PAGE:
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Basic Question 1 of 9

Assume that three months have elapsed since the last coupon payment date. The ex-coupon price of $250,000 par value of a five-year bond paying an 8% coupon rate in semi-annual payments is $225,990. What is the full price?

A. $230,990
B. $235,990
C. $232,657

User Contributed Comments 10

User Comment
danlan Note "three months have elapsed".
george2006 The ex-coupon price is lower than full price or cum-coupon price.

There is no direct relationship between ex-coupon and clean price. They are two different things. Ex-coupon simply means that the buyer are not entitled to the next coupon payment.
Bibhu Ex-Coupon price is lower than full price by accrued interest amount
2014 Ex coupen price do not include Interest in it. So you are required to factor interest in to it to make it cum interest/full interest price/dirty price (all same different names) Like god is one names are different
gill15 Why didnt they just say in the Notes Dirty Price = Clean Price + Accrued Interest....Done then undertsood..
pranubal can you please explain this further, what is the formula for full price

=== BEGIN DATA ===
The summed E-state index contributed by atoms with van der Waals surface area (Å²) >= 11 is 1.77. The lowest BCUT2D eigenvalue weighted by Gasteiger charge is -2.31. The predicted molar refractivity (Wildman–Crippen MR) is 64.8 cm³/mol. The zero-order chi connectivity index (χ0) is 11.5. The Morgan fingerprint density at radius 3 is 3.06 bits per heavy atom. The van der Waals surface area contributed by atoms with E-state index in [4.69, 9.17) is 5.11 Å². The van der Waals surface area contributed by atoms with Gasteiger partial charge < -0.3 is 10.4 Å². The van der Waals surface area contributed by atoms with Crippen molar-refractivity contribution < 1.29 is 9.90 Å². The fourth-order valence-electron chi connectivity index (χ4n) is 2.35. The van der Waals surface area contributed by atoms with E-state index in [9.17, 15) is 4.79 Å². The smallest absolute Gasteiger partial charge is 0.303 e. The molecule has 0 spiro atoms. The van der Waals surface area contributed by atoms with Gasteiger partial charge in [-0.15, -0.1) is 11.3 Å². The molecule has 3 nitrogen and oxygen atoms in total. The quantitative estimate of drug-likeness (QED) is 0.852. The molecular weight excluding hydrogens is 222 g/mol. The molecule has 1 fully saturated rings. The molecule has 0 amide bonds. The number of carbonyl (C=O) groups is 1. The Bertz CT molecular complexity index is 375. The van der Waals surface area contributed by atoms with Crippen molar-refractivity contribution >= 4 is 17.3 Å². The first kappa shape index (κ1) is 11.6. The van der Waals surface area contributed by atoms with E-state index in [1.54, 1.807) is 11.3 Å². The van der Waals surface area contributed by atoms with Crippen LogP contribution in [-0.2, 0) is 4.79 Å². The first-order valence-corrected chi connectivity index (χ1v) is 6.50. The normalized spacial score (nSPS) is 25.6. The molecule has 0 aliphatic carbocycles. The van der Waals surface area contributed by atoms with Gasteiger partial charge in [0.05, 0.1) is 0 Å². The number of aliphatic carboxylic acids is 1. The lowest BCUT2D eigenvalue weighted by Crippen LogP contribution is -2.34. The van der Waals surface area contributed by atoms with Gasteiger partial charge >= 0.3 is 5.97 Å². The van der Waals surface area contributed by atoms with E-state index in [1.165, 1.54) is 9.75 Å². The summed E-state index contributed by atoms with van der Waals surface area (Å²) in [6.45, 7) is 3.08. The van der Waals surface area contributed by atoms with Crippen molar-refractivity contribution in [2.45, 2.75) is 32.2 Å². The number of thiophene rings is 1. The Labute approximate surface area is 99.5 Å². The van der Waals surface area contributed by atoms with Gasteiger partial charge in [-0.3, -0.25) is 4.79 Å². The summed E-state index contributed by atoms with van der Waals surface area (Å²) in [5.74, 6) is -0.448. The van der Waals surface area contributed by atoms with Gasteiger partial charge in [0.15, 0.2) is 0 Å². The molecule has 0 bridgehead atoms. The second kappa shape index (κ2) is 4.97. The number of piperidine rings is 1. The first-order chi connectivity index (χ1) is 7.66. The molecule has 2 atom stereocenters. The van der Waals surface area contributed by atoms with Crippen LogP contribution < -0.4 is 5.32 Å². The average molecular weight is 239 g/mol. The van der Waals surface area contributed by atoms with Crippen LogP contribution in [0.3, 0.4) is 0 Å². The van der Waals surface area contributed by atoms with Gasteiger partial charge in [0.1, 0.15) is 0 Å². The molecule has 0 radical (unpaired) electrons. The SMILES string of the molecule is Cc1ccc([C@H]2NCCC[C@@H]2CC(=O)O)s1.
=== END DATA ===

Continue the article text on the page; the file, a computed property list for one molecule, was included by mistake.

robbiecow @pranubal

AI = t/T * PMT, where PMT is the coupon rate (8%/2) multiplied by the Par Value, or 250,000. t/T is 3/6 because we have 6 in which the coupon "accrues" and we are 3 months in to that period (i.e., 3 months of accrued interest)
AI = (8%/2)*(3/6)*(250,000)

The flat price is actually supplied. The ex-coupon price is the PV of ONLY the par value to an time 0, or time to which you are discounting.
robbiecow Just to clarify the ex coupon bit; this is the agreed to price--which should be the PV of the bond--by the buyer and seller with the knowledge that the investor will not receive the next coupon payment from the bond.
Rsanches The rate is anual compound semianually, right?
So, why do we divide for 3? why we don't compound the rate for month? In my view, this way is not considering the compound.

PV = 225,990
i = 0,6558%(monthly)
N = 3
FV = 230,465.35
Fabulous1 According to the Schweser Notes, the full price is NOT calculated by adding accrued interest to the value on its last payment date but by taking the value on its last payment date and multiplying it (in this case) by (1+YTM)^3/6 in order to account for the increased value due to a shorter time frame until the next coupon payment.
This full value slightly deviates from the value on its last payment date plus accrued interst since accrued interest is not discounted.
But since we dont know how many coupon payments are left we cannot caclulate the YTM for this problem and hence have to take above calculation as a proxy. Correct me if I'm wrong
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Learning Outcome Statements

calculate a bond's price given a yield-to-maturity on or between coupon dates

CFA® 2024 Level I Curriculum, Volume 4, Module 6.